vanarnam vineyards.com. Hours: 10 a.m.-6 p.m. Saturdays; 10 a.m.-5 p.m. Sundays. $5 tasting fee. This family-run small-batch winery is owned by Kent and Allison VanArnam. Of all the wineries visited on the tour, VanArnam provided the best vantage for mountain viewing, plus there is plenty of patio seating with sweeping views of the vineyards. Inside the tasting room, find a tiny tasting area with seating for a half-dozen. Owner Allison VanArnam herself poured our six tastes, including a 2013 malbec that should not be missed. It’s typical for the winery to host weekend events. On our visit, a bicycle group of about 50 riders was there, and a car show was set to happen that weekend.

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PORTTEUS VINEYARD AND WINERY Where: 5201 Highland Drive, Zillah; 509-829-6970; port-

teus.com. Hours: 10 a.m.-5 p.m. daily. No official tasting fee, but of-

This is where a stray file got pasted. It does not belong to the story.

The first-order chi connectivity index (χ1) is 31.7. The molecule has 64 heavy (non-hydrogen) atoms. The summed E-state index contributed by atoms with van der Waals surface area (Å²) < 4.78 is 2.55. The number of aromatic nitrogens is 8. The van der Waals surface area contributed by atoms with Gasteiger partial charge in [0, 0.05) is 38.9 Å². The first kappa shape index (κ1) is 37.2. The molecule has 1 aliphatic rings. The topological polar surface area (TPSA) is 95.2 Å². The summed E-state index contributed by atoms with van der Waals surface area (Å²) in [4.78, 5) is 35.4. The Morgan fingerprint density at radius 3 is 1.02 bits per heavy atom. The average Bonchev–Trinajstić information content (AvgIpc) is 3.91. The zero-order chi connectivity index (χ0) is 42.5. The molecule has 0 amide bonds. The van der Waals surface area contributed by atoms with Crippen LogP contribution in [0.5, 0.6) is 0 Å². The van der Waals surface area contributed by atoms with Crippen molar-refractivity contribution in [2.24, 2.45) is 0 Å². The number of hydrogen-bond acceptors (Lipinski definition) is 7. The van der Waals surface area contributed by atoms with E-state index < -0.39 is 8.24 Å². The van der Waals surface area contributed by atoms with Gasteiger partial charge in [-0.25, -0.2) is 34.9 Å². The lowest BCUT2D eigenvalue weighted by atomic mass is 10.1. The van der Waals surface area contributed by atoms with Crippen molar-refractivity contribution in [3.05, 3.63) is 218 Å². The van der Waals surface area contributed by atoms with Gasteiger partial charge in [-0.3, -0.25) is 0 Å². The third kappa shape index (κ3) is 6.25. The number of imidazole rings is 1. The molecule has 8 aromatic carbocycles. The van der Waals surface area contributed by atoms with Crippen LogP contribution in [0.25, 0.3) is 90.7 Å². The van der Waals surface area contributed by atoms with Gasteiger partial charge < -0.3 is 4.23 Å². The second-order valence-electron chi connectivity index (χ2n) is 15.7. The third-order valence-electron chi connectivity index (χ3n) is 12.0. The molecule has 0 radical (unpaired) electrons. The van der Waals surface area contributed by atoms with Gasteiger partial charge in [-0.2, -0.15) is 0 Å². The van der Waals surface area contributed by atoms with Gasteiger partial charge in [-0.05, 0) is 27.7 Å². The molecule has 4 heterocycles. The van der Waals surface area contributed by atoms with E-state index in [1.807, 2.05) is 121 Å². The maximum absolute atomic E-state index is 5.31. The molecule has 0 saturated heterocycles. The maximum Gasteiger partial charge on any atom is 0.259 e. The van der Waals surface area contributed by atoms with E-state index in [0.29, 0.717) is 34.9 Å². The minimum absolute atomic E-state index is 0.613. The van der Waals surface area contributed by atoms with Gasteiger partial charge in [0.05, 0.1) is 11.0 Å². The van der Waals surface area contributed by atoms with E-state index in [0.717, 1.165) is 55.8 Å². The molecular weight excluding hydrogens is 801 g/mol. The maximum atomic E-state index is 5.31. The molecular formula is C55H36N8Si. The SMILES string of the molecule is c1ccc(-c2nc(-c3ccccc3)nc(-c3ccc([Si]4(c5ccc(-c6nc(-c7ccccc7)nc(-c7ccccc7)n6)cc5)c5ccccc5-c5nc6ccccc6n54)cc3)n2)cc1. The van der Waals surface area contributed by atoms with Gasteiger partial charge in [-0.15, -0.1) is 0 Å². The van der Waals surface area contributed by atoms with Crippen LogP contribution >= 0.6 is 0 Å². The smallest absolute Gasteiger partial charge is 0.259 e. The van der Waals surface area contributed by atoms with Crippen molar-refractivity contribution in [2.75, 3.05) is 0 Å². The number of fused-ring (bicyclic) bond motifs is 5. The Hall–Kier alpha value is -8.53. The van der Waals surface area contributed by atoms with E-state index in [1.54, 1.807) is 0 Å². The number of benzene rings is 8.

SUE KIDD skidd@thenewstribune.com

VanArnam is a destination for weekend bicylists.

ferings welcomed for the winery’s “beer fund.” Paul Portteus began as a beer brewer on the west side of the state but wound up among the first winemakers to bottle wines in the Yakima area when he planted his first vintage in the early 1980s. Flash forward to today and he has more than 70 acres of grapes producing petit verdot, petite syrah, zinfandel, cabernet franc and a host of other varieties on the estate vineyard. The tasting room is more of a big warehouse lined with stacks

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Getting there Zillah in Yakima County sits right on Interstate 82, about 340 miles from Boise. Just take I-84 west and then take I-82 toward the Tri-Cities. You’ll be there in 5 hours or so. ...................................